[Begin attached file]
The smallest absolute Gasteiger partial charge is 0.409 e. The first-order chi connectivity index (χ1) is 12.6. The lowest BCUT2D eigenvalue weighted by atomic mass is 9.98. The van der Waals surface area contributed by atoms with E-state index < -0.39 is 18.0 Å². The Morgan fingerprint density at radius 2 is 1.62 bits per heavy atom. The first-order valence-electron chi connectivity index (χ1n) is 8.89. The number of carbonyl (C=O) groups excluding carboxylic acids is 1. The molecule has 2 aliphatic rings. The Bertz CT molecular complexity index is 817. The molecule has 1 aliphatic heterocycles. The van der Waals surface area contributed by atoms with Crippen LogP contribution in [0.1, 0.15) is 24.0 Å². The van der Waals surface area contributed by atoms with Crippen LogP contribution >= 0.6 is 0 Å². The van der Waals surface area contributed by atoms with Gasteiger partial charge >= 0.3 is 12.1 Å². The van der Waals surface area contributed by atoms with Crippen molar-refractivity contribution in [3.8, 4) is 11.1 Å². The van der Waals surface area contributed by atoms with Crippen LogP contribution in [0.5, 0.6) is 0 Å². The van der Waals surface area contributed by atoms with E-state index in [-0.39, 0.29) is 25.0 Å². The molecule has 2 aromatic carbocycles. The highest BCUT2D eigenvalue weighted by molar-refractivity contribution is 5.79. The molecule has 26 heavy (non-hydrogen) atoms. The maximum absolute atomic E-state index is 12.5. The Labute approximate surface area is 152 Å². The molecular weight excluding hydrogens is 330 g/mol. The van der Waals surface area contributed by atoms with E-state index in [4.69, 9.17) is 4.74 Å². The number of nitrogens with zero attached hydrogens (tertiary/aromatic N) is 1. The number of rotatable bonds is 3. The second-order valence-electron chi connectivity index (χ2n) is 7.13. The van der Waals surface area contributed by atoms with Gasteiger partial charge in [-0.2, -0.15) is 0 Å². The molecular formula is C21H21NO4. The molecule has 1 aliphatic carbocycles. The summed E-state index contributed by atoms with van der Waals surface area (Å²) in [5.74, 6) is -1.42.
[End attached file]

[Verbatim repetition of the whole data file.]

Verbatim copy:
The smallest absolute Gasteiger partial charge is 0.409 e. The first-order chi connectivity index (χ1) is 12.6. The lowest BCUT2D eigenvalue weighted by atomic mass is 9.98. The van der Waals surface area contributed by atoms with E-state index < -0.39 is 18.0 Å². The Morgan fingerprint density at radius 2 is 1.62 bits per heavy atom. The first-order valence-electron chi connectivity index (χ1n) is 8.89. The number of carbonyl (C=O) groups excluding carboxylic acids is 1. The molecule has 2 aliphatic rings. The Bertz CT molecular complexity index is 817. The molecule has 1 aliphatic heterocycles. The van der Waals surface area contributed by atoms with Crippen LogP contribution in [0.1, 0.15) is 24.0 Å². The van der Waals surface area contributed by atoms with Crippen LogP contribution >= 0.6 is 0 Å². The van der Waals surface area contributed by atoms with Gasteiger partial charge >= 0.3 is 12.1 Å². The van der Waals surface area contributed by atoms with Crippen molar-refractivity contribution in [3.8, 4) is 11.1 Å². The van der Waals surface area contributed by atoms with Crippen LogP contribution in [0.5, 0.6) is 0 Å². The van der Waals surface area contributed by atoms with E-state index in [-0.39, 0.29) is 25.0 Å². The molecule has 2 aromatic carbocycles. The highest BCUT2D eigenvalue weighted by molar-refractivity contribution is 5.79. The molecule has 26 heavy (non-hydrogen) atoms. The maximum absolute atomic E-state index is 12.5. The Labute approximate surface area is 152 Å². The molecular weight excluding hydrogens is 330 g/mol. The van der Waals surface area contributed by atoms with E-state index in [4.69, 9.17) is 4.74 Å². The number of nitrogens with zero attached hydrogens (tertiary/aromatic N) is 1. The number of rotatable bonds is 3. The second-order valence-electron chi connectivity index (χ2n) is 7.13. The van der Waals surface area contributed by atoms with Gasteiger partial charge in [-0.2, -0.15) is 0 Å². The molecular formula is C21H21NO4. The molecule has 1 aliphatic carbocycles. The summed E-state index contributed by atoms with van der Waals surface area (Å²) in [5.74, 6) is -1.42.